A new study on the relationship between HIV-infected children and their caregivers is showing some remarkable benefits for both groups. MSU researcher Michael Boivin and colleagues recently published the findings in The Journal of Pediatrics.
The One Book, One Community program encourages MSU students and East Lansing residents to read the same book and then discuss it together. This year’s title goes to ‘The Yellow Birds,’ a novel by Kevin Powers. The book reflects Powers' experience as a veteran serving in the Iraq War.
The West African nation of Mali is well known for its spectacular art and musical traditions, as well as its famed historical city of Timbuktu. Until March 2012, it was also known as the most stable democracy in Africa. That image was shattered, however, when a military coup threw the country into chaos, leading to the displacement of nearly half a million people, a surge in Islamist rebel fighters in the north, and an influx of French troops and UN peacekeepers.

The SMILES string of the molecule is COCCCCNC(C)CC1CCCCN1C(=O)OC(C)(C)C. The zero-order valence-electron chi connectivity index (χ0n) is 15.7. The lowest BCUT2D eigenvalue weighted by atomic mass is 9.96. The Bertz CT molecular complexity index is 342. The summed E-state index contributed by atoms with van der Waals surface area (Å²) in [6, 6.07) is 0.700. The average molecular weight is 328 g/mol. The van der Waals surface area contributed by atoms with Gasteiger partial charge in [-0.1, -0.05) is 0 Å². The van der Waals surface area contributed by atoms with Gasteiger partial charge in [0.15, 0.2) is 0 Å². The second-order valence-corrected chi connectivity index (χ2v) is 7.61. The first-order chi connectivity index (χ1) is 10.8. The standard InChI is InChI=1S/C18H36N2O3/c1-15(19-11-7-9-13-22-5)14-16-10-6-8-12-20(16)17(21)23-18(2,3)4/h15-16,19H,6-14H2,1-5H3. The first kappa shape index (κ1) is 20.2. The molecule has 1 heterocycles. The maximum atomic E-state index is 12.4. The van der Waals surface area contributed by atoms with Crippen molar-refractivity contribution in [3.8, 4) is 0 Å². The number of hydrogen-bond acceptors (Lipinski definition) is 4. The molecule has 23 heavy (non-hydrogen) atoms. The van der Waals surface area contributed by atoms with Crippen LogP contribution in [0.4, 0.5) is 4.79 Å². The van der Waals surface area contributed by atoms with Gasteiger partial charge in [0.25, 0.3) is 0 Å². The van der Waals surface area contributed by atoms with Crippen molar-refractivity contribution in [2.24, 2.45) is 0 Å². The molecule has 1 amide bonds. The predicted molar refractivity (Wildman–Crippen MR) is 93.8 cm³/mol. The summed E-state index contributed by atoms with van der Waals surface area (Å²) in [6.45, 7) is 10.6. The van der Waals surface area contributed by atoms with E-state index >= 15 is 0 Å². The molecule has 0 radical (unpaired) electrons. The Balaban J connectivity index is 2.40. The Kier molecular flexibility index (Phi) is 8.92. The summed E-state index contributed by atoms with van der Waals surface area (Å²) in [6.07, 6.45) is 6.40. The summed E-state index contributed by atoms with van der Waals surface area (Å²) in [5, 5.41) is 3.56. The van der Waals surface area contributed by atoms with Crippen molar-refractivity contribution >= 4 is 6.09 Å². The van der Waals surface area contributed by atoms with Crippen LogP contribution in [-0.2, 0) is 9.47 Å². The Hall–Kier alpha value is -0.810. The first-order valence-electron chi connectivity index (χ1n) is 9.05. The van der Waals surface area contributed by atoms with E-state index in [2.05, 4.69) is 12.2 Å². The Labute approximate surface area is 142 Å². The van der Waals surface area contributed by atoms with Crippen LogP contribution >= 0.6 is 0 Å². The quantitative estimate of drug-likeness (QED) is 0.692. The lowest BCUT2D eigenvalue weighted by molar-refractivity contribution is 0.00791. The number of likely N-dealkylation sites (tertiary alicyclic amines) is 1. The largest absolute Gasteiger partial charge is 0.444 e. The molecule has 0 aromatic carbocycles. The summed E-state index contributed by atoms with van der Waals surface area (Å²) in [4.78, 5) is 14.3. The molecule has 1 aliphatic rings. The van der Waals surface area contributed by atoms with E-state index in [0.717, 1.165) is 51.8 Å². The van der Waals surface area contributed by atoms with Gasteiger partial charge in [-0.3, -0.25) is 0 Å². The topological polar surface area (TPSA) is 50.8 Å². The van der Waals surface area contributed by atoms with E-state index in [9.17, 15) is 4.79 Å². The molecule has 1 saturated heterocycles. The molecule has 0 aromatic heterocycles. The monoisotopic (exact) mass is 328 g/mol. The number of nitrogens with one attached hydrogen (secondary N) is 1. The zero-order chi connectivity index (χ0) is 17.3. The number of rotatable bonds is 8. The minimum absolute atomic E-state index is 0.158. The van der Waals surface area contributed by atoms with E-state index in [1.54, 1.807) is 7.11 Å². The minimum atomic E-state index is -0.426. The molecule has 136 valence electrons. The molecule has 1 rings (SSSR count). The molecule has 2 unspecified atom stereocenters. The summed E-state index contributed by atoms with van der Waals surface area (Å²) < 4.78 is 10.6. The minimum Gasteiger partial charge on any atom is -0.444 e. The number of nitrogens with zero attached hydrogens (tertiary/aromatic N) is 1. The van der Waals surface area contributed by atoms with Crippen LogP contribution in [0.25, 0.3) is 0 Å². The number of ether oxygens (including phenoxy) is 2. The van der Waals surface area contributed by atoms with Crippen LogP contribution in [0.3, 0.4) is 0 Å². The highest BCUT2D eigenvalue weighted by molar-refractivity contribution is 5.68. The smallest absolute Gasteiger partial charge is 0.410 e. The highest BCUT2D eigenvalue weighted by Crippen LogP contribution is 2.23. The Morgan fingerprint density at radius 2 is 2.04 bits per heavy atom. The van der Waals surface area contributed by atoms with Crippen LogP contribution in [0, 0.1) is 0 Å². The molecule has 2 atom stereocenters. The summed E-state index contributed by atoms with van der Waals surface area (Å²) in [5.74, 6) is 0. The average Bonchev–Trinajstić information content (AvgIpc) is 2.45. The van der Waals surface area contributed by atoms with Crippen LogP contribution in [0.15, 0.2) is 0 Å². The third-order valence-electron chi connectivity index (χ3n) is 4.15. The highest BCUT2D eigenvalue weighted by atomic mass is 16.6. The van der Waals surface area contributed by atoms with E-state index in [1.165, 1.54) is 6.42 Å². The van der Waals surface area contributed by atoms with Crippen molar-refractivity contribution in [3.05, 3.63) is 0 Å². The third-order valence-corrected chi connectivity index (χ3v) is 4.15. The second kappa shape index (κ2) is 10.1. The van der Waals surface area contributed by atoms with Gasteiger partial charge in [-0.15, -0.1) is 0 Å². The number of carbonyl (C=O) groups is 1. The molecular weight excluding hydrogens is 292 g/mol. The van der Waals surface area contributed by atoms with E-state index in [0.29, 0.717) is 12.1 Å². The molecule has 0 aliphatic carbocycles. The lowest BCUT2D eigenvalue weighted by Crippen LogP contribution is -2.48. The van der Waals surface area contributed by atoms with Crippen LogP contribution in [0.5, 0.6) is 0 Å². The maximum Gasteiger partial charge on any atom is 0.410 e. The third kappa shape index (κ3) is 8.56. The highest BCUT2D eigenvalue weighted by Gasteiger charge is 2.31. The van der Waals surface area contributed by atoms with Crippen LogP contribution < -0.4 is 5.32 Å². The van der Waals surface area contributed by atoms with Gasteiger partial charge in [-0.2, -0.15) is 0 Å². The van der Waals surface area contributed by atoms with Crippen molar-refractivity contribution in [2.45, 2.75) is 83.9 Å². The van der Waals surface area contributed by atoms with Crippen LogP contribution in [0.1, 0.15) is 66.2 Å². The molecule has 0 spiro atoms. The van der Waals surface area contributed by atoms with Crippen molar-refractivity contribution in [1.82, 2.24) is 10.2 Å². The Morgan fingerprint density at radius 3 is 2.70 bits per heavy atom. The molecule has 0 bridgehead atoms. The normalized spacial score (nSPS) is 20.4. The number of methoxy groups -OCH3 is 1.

This Sunday, a team of MSU undergraduate students from the College of Communication Arts & Sciences, along with engineering graduate students, will launch a weather balloon affixed with five HD cameras and a GPS device.
The launch, led by MSU instructor and filmmaker Troy Hale, will attempt to obtain video footage from the edge of space, as the balloon is expected to rise nearly 100,000 feet, where the curvature of the earth can be seen.
MSU has long strived to be a leader in the realm of global health, and hopes to do just that after completion of a 130,000 square-foot bioengineering facility set to be finished in 2015.
Dr. Manooch Koochesfahani, Associate Dean of the MSU College of Engineering, and Dr. Jeffrey Dwyer, Sr. Associate Dean of the MSU College of Human Medicine discuss what this new development means for the college.
In the coming decades, if NASA has its way, the long, harrowing trip to Mars will be more than just a bad Hollywood movie directed by the likes of Michael Bay.
The space agency has said it plans to send astronauts to the Red Planet by the early 2030's. While 20 years is a long way off, NASA has already begun the planning and research, and MSU scientists are part of these early stages.
Today is the first of two day-long sessions at the annual Mackinac Policy Conference on Mackinac Island. Much of this year’s agenda focuses on the connection between public education and the health of Michigan’s economy.